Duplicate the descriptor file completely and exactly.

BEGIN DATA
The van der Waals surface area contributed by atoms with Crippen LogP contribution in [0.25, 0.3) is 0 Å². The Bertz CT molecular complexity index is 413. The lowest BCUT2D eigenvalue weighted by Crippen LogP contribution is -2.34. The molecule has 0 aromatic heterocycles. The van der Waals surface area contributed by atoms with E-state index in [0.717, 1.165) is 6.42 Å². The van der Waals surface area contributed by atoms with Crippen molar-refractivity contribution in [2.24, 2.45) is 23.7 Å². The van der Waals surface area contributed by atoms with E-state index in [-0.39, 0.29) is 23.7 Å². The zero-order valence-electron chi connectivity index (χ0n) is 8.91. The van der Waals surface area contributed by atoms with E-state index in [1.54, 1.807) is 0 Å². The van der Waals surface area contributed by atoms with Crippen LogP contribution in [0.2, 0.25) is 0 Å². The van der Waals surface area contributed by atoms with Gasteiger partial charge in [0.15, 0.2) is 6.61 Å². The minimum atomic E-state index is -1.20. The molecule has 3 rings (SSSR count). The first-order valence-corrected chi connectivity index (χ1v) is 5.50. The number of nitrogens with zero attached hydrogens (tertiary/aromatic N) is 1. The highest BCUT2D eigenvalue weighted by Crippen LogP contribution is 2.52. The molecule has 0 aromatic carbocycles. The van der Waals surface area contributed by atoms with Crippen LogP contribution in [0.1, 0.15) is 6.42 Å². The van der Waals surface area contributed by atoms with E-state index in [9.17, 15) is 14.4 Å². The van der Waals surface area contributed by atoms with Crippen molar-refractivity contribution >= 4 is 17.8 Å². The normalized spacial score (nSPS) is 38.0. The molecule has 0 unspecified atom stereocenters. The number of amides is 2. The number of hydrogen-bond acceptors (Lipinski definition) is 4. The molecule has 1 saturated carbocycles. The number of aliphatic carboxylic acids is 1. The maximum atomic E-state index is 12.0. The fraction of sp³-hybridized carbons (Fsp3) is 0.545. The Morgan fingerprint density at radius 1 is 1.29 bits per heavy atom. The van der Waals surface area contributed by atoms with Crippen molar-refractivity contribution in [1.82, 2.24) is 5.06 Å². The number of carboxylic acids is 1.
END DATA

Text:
The van der Waals surface area contributed by atoms with Crippen LogP contribution in [0.25, 0.3) is 0 Å². The Bertz CT molecular complexity index is 413. The lowest BCUT2D eigenvalue weighted by Crippen LogP contribution is -2.34. The molecule has 0 aromatic heterocycles. The van der Waals surface area contributed by atoms with E-state index in [0.717, 1.165) is 6.42 Å². The van der Waals surface area contributed by atoms with Crippen molar-refractivity contribution in [2.24, 2.45) is 23.7 Å². The van der Waals surface area contributed by atoms with E-state index in [-0.39, 0.29) is 23.7 Å². The zero-order valence-electron chi connectivity index (χ0n) is 8.91. The van der Waals surface area contributed by atoms with E-state index in [1.54, 1.807) is 0 Å². The van der Waals surface area contributed by atoms with Crippen LogP contribution in [0.2, 0.25) is 0 Å². The van der Waals surface area contributed by atoms with Gasteiger partial charge in [0.15, 0.2) is 6.61 Å². The minimum atomic E-state index is -1.20. The molecule has 3 rings (SSSR count). The first-order valence-corrected chi connectivity index (χ1v) is 5.50. The number of nitrogens with zero attached hydrogens (tertiary/aromatic N) is 1. The highest BCUT2D eigenvalue weighted by Crippen LogP contribution is 2.52. The molecule has 0 aromatic carbocycles. The van der Waals surface area contributed by atoms with Crippen LogP contribution in [0.1, 0.15) is 6.42 Å². The van der Waals surface area contributed by atoms with E-state index in [9.17, 15) is 14.4 Å². The van der Waals surface area contributed by atoms with Crippen molar-refractivity contribution >= 4 is 17.8 Å². The normalized spacial score (nSPS) is 38.0. The molecule has 0 unspecified atom stereocenters. The number of amides is 2. The number of hydrogen-bond acceptors (Lipinski definition) is 4. The molecule has 1 saturated carbocycles. The number of aliphatic carboxylic acids is 1. The maximum atomic E-state index is 12.0. The fraction of sp³-hybridized carbons (Fsp3) is 0.545. The Morgan fingerprint density at radius 1 is 1.29 bits per heavy atom. The van der Waals surface area contributed by atoms with Crippen molar-refractivity contribution in [1.82, 2.24) is 5.06 Å². The number of carboxylic acids is 1.